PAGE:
What the President Can Do About Gas Prices

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It was one of the most heated exchanges of last night’s debate between President Barack Obama and former Massachusetts Governor Mitt Romney, yet neither really answered it.

Barack Obama and Mitt Romney were asked the question last night, but both dodged. CNN says that’s because the answer is: not much…

The truth is that politicians and the government, for the most part, have very little real control over gasoline prices.

The price Americans pay at the pump is tied to the crude oil market — a global system largely beyond the reach of Washington.

There’s no gas price lever in the White House or Congress. If there were, it would be a safe bet to say everybody would leave it permanently on low to look good. It is true gas prices have risen under Obama, and CNN explains why.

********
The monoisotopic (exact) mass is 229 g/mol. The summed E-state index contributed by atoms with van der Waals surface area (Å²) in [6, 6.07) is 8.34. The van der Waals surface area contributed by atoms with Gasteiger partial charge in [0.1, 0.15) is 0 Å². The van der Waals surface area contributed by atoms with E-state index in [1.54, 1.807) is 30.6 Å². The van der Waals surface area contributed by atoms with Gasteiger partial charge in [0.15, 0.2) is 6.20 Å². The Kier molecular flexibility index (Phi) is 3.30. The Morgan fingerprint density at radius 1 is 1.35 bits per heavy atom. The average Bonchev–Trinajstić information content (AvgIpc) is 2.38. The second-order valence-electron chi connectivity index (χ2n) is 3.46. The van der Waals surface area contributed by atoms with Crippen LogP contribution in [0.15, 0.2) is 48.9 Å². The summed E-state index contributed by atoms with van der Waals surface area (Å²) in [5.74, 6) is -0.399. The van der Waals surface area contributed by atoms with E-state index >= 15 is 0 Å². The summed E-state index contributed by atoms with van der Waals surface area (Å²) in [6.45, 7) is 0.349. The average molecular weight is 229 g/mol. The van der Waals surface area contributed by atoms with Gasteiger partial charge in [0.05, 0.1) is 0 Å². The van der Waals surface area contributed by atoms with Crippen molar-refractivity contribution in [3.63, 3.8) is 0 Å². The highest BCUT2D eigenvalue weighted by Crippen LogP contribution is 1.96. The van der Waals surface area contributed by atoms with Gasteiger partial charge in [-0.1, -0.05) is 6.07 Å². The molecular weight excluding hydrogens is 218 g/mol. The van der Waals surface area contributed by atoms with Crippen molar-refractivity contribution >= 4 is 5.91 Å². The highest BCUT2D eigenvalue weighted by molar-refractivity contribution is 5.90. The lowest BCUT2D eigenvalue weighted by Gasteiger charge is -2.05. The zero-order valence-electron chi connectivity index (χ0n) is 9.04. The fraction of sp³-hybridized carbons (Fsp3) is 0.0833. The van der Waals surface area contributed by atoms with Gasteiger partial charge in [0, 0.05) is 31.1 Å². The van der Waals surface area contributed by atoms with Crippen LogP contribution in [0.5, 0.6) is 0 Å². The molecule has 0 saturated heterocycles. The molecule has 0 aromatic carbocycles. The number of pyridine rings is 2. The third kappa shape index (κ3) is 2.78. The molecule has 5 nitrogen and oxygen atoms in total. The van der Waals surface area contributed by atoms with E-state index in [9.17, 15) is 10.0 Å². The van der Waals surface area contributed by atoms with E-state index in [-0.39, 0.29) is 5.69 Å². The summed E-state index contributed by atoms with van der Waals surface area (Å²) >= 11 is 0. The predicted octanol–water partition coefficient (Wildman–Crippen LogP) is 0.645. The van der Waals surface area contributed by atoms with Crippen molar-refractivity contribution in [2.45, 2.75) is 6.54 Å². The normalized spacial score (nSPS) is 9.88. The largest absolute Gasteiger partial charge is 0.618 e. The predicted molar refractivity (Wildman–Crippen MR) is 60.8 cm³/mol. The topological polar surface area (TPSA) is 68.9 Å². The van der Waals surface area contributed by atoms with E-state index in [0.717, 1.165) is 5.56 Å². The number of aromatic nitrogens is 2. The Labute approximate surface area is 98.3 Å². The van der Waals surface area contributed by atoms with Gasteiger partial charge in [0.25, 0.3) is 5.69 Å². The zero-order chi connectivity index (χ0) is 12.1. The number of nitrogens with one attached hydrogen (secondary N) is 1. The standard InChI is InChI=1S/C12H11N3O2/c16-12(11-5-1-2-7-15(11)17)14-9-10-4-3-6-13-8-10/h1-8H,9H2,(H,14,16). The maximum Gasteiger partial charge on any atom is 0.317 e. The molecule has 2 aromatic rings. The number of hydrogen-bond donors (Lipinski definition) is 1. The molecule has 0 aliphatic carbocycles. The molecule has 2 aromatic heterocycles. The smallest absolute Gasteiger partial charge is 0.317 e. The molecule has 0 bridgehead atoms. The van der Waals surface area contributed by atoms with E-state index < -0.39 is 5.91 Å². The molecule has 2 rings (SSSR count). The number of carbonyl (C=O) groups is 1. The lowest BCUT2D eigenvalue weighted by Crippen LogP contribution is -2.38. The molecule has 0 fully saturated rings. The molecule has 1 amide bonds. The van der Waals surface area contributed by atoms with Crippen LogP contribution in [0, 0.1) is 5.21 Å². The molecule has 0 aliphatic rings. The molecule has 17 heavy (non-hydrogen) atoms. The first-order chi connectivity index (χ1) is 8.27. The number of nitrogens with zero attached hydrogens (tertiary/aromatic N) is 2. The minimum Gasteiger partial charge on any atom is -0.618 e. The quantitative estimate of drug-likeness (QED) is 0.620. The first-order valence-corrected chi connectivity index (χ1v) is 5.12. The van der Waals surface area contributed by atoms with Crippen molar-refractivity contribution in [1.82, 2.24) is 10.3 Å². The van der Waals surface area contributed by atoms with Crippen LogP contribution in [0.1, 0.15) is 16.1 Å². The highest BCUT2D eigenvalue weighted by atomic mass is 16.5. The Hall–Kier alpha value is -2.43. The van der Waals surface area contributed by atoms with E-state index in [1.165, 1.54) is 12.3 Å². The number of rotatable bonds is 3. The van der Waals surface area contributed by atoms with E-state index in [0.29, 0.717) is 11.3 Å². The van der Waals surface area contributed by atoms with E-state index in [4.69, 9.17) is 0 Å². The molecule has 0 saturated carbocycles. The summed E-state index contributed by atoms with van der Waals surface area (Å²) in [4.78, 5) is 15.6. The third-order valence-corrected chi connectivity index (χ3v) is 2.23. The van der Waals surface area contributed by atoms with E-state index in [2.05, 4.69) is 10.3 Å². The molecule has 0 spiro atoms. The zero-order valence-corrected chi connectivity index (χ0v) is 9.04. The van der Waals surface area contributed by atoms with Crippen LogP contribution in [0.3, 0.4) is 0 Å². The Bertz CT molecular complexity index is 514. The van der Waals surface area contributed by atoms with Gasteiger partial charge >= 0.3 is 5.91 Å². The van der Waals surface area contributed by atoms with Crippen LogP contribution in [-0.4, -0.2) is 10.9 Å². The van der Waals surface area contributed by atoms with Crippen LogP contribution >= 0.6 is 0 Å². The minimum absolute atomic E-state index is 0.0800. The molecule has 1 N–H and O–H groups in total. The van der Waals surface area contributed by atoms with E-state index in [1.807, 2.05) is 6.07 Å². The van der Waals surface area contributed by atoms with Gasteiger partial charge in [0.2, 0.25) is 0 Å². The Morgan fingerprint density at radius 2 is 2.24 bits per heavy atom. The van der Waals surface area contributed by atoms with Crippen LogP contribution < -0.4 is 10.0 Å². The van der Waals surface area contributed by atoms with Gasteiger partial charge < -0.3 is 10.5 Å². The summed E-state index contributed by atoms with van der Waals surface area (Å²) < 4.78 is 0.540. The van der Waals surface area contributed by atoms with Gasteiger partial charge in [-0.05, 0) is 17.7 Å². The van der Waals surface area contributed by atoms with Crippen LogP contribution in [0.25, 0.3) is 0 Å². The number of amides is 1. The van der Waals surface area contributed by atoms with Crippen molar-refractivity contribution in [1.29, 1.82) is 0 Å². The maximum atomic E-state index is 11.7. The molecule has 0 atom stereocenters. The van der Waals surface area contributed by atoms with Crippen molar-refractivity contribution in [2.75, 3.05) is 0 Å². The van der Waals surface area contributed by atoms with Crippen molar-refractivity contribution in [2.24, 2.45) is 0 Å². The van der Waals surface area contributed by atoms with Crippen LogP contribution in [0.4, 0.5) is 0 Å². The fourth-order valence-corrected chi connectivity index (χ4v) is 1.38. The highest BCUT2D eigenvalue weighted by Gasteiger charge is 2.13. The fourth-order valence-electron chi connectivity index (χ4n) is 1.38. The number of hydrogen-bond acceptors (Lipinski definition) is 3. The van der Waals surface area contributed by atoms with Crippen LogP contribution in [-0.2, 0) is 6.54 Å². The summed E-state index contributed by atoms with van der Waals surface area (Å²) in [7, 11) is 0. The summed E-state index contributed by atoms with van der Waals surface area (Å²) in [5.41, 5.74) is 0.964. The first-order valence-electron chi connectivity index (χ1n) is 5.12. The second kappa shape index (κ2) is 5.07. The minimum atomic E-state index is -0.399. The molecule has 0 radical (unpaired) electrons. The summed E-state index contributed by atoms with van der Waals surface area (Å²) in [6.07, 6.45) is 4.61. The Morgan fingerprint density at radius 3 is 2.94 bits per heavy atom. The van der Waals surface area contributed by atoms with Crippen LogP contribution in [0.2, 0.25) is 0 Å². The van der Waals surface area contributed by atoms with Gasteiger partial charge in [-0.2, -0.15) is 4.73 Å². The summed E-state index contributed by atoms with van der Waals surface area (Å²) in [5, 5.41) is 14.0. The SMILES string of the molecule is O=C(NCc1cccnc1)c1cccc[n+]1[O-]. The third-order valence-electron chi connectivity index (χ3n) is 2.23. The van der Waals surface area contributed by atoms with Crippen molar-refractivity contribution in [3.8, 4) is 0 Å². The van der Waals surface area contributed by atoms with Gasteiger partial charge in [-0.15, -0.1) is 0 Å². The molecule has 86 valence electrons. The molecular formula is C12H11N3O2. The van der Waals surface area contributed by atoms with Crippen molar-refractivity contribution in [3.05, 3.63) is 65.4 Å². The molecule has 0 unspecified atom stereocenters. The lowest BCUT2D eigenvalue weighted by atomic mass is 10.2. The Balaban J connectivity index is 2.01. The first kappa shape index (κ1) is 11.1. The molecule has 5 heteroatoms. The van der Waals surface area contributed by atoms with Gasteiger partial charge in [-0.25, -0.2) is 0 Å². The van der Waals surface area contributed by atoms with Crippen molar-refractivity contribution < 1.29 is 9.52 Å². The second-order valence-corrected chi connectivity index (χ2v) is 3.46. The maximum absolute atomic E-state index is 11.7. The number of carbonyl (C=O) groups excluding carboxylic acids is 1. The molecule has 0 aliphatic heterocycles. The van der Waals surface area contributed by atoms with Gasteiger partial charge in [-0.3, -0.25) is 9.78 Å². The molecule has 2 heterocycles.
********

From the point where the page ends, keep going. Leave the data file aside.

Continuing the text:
“During recessions, demand for gasoline plummets as trucks pull off the road, companies cut back on travel and laid off workers drive fewer miles,” CNN says. In mid-2008 right before the recession hit – while President Bush was in office – gas prices reached an average of $4.12 a gallon. (The photo at right is from May 2008 in California.) Then they fell off a cliff along with the rest of the economy later in the year. That’s when Obama came into office.

But “since early 2009, the economy has haltingly improved, and demand for crude has risen. It has also spiked in the developing world — especially in China, India and South America,” CNN says. So prices went back up along with demand.

The U.S. does have an oil stockpile of about 727 million barrels – an amount the world would burn through in about a week. Increased drilling would only drop prices up to about three cents a gallon, according to a study CNN cites.

Stacy Johnson

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